If ($MouseButton -eq 1) {Write-Host " Mouse button is set for LEFT-Handed mouse. " -ForegroundColor Green -BackgroundColor Black}}
    $Choice = @('Y','X'); Do { Write-Host "  Swap?: (Y) / (X): " -NoNewline -ForegroundColor Yellow
    $Swap = (Read-Host).Trim()} Until (($Choice.Contains($Swap.ToUpper()))); If ($Swap -eq "x"){break}
# $true for Left-Handed, $false for Right-Handed.
        # Mouse is Right-Handed, change it to Left-Handed
            If ($MouseButton -eq 0) {[bool]$returnValue = $swapButtons::SwapMouseButton($true)}
# Mouse is Left-Handed, change it to Right-Handed
            If ($MouseButton -eq 1) {[bool]$returnValue = $swapButtons::SwapMouseButton($false)}
1..10 | % { #Give the system time to respond to the above change to the "user32.dll" change.
    If ($_ -lt 10) {Write-Host "." -ForegroundColor Cyan -NoNewline};Start-Sleep -Milliseconds 200
    If ($_ -ge 10) {Write-Host "." -ForegroundColor Cyan}}

Monday, December 28, 2020

Powershell - Password generators, a different take.

 A different take on generating random passwords - Let me explain...
I found myself, or the person I was on the phone with...
Struggling to locate, on their keyboards, most of the special characters used by password generators.
I've also had many an eyeroll, talking to someone who got a temporary password emailed to them, but they could not tell the difference between: O and 0, or l, I, and 1... (see comments in the script), and ended up locking their account, thus having to call me, to tell me the password I sent does not work - (queue 'eyeroll')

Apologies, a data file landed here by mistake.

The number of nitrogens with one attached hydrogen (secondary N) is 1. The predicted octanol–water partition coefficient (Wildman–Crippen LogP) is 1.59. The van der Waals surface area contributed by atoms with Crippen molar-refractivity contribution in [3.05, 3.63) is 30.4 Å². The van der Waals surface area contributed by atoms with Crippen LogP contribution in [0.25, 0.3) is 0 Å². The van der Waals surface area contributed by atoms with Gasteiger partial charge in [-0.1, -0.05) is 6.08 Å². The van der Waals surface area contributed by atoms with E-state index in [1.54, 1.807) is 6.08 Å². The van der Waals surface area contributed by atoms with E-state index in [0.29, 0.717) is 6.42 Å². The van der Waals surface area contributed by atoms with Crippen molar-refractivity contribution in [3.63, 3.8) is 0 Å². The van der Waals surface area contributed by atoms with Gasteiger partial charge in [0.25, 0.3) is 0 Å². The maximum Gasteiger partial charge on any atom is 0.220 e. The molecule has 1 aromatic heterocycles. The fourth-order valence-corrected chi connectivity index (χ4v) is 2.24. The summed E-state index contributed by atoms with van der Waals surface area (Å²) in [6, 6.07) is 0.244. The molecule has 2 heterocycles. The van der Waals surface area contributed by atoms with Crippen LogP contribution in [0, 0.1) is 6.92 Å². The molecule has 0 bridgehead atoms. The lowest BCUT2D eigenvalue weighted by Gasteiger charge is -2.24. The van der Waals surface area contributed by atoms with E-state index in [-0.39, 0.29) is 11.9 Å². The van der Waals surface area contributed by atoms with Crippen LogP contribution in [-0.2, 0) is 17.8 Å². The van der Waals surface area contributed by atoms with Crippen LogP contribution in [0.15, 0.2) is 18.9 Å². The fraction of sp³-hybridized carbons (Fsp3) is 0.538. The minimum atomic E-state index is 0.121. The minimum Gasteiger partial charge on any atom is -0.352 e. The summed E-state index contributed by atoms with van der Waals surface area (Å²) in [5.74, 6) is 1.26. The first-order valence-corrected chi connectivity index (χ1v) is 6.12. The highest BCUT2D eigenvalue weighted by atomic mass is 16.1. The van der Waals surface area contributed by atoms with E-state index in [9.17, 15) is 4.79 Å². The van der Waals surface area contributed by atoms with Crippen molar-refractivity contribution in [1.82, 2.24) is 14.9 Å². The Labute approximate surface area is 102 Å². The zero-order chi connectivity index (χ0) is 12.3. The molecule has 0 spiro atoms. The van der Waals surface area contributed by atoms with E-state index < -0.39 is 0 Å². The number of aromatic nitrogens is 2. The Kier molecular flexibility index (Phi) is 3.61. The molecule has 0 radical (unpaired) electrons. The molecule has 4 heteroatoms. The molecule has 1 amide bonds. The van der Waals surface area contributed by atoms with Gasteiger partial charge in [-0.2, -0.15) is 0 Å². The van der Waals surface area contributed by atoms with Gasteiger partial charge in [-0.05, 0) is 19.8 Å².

The below script, just gets rid of those problematic characters.
Making it ~ MUCH EASIER TO COMMUNICATE ~ a random password
I use THIS to create passwords, now.

 And it tests for AD password complexity too... (see comments in the script)

  • Tell it how long the password should be (15 is the max length, but you can add to the 'PWDgen' function... Though, that'd be kinda' mean.)
  • Tell it how many passwords to generate...

= 8 # How many characters long (max is 15).
$HowMany = 6 # So you can pick from an assortment.

   ############## password generator - Some characters removed:
   # '1' (number one), 'I' (letter 'eye' upper case), and 'l' (letter 'el' lower case) - look to similar
   # '0' (number zero), and 'O' (letter 'oh', uppercase) - look to similar
   # Special characters that are ambiguous, less common, difficult to explain on the phone, or harder to locate on the keyboard.

# AD standard password complexity:
   #  One character from at least three, of these four categories: Upper Alpha, Lower alpha, Number, Special character.

SpecChar {("!@#$%&".tochararray()) | Get-Random}
Function UpperAlpha {("ABCDEFGHJKLMNPQRSTUVWXYZ".tochararray()) | Get-Random}
Function LowerAlpha {("abcdefghijkmnopqrstuvwxyz".tochararray()) | Get-Random}
Function Number {("23456789".tochararray()) | Get-Random}
Function WildCard {("!@#$%&23456789ABCDEFGHJKLMNPQRSTUVWXYZabcdefghijkmnopqrstuvwxyz".tochararray()) | Get-Random}

Function PWDgen {
$Password = ((
Number)+(Number)+(Number) +`
WildCard)+(WildCard)+(WildCard)).tochararray() | sort {Get-Random})[0..($Length - 1)] -join ''
Return $Password

Write-Host "Here's a bunch of random, $Length character passwords:" -ForegroundColor Cyan
$Counter = 1
..$HowMany | % {
Write-Host "$($Counter): "
    Do {$Password00 = PWDgen # Force AD password complexity compliance - At least three out of four
    $Rule = 0
    If (($Password00 -cmatch "[A-Z]")) {$Rule++}
If (($Password00 -cmatch "[a-z]")) {$Rule++}
If (($Password00 -match ".*\d+.*")) {$Rule++}
If (($Password00 -match '[^a-zA-Z.*\d+.*]')) {$Rule++}
Until ($Rule -ge 3)
Write-Host $($Password00) -ForegroundColor Yellow